What does the blood shortage across US mean for San Antonio?
SAN ANTONIO – The American Red Cross described the supply of blood across the U.S. as critically low after the Fourth of July holiday.
But what does that mean for San Antonio and its surrounding areas?
The South Texas Blood and Tissue Center said even though locally the blood supply isn’t as high as it needs to be, the national shortage still impacts the area.
When a KSAT News crew walked into the Donor Pavilion at the South Texas Blood and Tissue Center on Thursday afternoon, all but one bed was empty. In that occupied bed was 26-year-old Lena Westerfeld, who said she tries to donate blood monthly.
Dr. Samantha Gomez, with the South Texas Blood and Tissue Center, said when there is a nationwide shortage, everyone is impacted because it starts a chain reaction of blood centers borrowing from other parts of the country.
“The demand is still there. There are still patients that need blood because they have cancer or they can have accidents," Gomez said.
During the summertime, typically, the South Texas Blood and Tissue Center has lower amounts of donations.
The following are statistics from the summer months:
First week of July 2018: 1,407 donations
First week of July 2019: 1,903 donations
June 2018: 8,966 donations
June 2019: 9,557 donations
Normally, it takes 11,200 donors to meet the local need of serving 48 counties and more than 100 medical centers.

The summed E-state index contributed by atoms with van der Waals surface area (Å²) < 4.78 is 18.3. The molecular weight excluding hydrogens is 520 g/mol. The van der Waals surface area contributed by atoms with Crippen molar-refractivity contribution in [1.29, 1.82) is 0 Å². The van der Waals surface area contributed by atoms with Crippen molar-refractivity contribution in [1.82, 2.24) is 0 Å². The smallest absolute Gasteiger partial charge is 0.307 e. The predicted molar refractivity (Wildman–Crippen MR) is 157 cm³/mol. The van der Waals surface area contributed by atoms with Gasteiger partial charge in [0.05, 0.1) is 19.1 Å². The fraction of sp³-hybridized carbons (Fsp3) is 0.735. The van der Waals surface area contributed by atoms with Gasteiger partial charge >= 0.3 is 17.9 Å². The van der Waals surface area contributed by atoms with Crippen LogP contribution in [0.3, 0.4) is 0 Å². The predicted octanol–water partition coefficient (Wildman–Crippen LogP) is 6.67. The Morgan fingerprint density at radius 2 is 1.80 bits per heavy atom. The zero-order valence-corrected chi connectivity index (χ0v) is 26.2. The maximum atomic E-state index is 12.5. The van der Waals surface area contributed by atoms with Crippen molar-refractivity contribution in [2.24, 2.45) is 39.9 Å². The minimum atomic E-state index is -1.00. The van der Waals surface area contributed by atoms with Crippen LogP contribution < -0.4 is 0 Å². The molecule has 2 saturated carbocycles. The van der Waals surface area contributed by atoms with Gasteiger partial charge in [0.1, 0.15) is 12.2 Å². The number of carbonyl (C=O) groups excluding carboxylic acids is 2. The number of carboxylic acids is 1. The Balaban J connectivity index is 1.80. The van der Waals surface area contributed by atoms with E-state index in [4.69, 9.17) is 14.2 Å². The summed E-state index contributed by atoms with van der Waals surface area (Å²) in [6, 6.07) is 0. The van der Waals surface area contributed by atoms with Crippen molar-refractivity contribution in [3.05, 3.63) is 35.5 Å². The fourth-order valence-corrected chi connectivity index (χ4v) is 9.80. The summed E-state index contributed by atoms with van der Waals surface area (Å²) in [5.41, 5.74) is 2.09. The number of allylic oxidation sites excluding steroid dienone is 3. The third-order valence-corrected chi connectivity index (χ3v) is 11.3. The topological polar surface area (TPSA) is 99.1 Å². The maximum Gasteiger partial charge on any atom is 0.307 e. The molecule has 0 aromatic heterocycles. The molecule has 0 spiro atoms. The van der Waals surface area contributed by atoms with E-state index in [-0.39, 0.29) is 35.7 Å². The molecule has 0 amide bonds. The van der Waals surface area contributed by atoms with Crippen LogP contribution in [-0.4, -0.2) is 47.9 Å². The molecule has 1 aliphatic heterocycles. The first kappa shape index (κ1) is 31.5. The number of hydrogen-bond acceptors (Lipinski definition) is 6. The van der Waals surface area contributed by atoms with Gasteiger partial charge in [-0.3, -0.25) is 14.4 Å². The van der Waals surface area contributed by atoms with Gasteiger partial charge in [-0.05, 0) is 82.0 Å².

“Blood centers worry about this every summer, and that's because there's no school in session. We see a 20% decline in blood donations during the summer,” said Roger Ruiz, with the South Texas Blood and Tissue Center.
During the school year, the center is able to hold between 30 and 40 more blood drives a month than during the summer months.
The following are blood drive statistics from the center:
214 mobile drives in May 2019
181 mobile drives in June 2019
It's not just the summer months that take a hit. Take a look how low the donations from the recent holidays compare to the daily need of 400 donations to serve the 48 counties and over 100 medical centers in South Texas:
Thanksgiving 2018: 0 donations
Christmas 2018: 0 donations
Easter 2019: 49 donations
Memorial Day 2019: 287 donations
July 4th 2019: 118 donations
Westerfeld urges people in the community to get out.
“You never know when it's going to happen, even people with no history of cancer or blood illnesses. It can come out of left field,” Westerfeld said.
Currently, the center says it has less than a day supply of O-positive and O-negative left.
O-negative is the universal blood type, so to have that low of a level is dangerous, as well as for O- positive. Thirty six percent of the population needs O-positive.
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